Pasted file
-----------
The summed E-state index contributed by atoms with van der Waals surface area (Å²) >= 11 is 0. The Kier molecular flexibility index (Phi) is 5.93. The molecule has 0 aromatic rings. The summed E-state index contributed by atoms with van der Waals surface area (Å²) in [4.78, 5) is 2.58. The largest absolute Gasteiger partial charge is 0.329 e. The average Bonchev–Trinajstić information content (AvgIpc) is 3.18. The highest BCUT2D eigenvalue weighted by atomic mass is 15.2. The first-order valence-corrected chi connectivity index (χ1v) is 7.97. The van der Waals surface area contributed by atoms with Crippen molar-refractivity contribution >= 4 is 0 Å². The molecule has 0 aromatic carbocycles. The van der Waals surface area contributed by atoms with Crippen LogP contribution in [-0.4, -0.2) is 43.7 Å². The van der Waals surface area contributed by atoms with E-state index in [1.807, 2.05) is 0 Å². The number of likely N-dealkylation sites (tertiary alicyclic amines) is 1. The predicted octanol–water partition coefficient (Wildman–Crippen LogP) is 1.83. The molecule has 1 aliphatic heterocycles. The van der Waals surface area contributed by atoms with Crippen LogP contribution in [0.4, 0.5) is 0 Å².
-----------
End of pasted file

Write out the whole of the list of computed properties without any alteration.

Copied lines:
The summed E-state index contributed by atoms with van der Waals surface area (Å²) >= 11 is 0. The Kier molecular flexibility index (Phi) is 5.93. The molecule has 0 aromatic rings. The summed E-state index contributed by atoms with van der Waals surface area (Å²) in [4.78, 5) is 2.58. The largest absolute Gasteiger partial charge is 0.329 e. The average Bonchev–Trinajstić information content (AvgIpc) is 3.18. The highest BCUT2D eigenvalue weighted by atomic mass is 15.2. The first-order valence-corrected chi connectivity index (χ1v) is 7.97. The van der Waals surface area contributed by atoms with Crippen molar-refractivity contribution >= 4 is 0 Å². The molecule has 0 aromatic carbocycles. The van der Waals surface area contributed by atoms with Crippen LogP contribution in [-0.4, -0.2) is 43.7 Å². The van der Waals surface area contributed by atoms with E-state index in [1.807, 2.05) is 0 Å². The number of likely N-dealkylation sites (tertiary alicyclic amines) is 1. The predicted octanol–water partition coefficient (Wildman–Crippen LogP) is 1.83. The molecule has 1 aliphatic heterocycles. The van der Waals surface area contributed by atoms with Crippen LogP contribution in [0.4, 0.5) is 0 Å².